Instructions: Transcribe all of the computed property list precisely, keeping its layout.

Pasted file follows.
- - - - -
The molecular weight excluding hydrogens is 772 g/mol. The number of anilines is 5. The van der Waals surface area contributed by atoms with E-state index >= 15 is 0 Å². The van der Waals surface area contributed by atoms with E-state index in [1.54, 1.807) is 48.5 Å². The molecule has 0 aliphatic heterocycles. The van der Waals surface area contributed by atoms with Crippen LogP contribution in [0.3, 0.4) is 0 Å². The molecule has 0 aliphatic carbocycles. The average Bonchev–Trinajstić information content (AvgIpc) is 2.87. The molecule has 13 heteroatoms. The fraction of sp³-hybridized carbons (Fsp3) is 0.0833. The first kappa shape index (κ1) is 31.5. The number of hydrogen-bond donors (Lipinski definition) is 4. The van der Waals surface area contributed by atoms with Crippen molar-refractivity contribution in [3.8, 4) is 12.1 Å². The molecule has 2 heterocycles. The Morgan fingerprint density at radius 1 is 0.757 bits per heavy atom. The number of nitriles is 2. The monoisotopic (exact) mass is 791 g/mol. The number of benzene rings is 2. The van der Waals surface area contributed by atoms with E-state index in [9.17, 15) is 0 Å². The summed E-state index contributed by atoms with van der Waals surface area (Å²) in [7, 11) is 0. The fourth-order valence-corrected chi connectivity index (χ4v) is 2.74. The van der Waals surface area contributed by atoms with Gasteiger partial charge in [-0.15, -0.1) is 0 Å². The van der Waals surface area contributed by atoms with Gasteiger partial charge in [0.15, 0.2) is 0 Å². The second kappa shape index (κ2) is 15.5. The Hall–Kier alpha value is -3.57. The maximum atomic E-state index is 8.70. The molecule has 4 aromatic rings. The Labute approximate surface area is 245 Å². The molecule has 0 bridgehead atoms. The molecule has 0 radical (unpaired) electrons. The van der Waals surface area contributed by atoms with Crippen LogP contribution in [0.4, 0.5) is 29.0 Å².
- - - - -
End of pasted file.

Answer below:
The molecular weight excluding hydrogens is 772 g/mol. The number of anilines is 5. The van der Waals surface area contributed by atoms with E-state index >= 15 is 0 Å². The van der Waals surface area contributed by atoms with E-state index in [1.54, 1.807) is 48.5 Å². The molecule has 0 aliphatic heterocycles. The van der Waals surface area contributed by atoms with Crippen LogP contribution in [0.3, 0.4) is 0 Å². The molecule has 0 aliphatic carbocycles. The average Bonchev–Trinajstić information content (AvgIpc) is 2.87. The molecule has 13 heteroatoms. The fraction of sp³-hybridized carbons (Fsp3) is 0.0833. The first kappa shape index (κ1) is 31.5. The number of hydrogen-bond donors (Lipinski definition) is 4. The van der Waals surface area contributed by atoms with Crippen molar-refractivity contribution in [3.8, 4) is 12.1 Å². The molecule has 2 heterocycles. The Morgan fingerprint density at radius 1 is 0.757 bits per heavy atom. The number of nitriles is 2. The monoisotopic (exact) mass is 791 g/mol. The number of benzene rings is 2. The van der Waals surface area contributed by atoms with E-state index in [9.17, 15) is 0 Å². The summed E-state index contributed by atoms with van der Waals surface area (Å²) in [7, 11) is 0. The fourth-order valence-corrected chi connectivity index (χ4v) is 2.74. The van der Waals surface area contributed by atoms with Gasteiger partial charge in [-0.15, -0.1) is 0 Å². The van der Waals surface area contributed by atoms with Gasteiger partial charge in [0.15, 0.2) is 0 Å². The second kappa shape index (κ2) is 15.5. The Hall–Kier alpha value is -3.57. The maximum atomic E-state index is 8.70. The molecule has 4 aromatic rings. The Labute approximate surface area is 245 Å². The molecule has 0 bridgehead atoms. The molecule has 0 radical (unpaired) electrons. The van der Waals surface area contributed by atoms with Crippen LogP contribution in [0.4, 0.5) is 29.0 Å².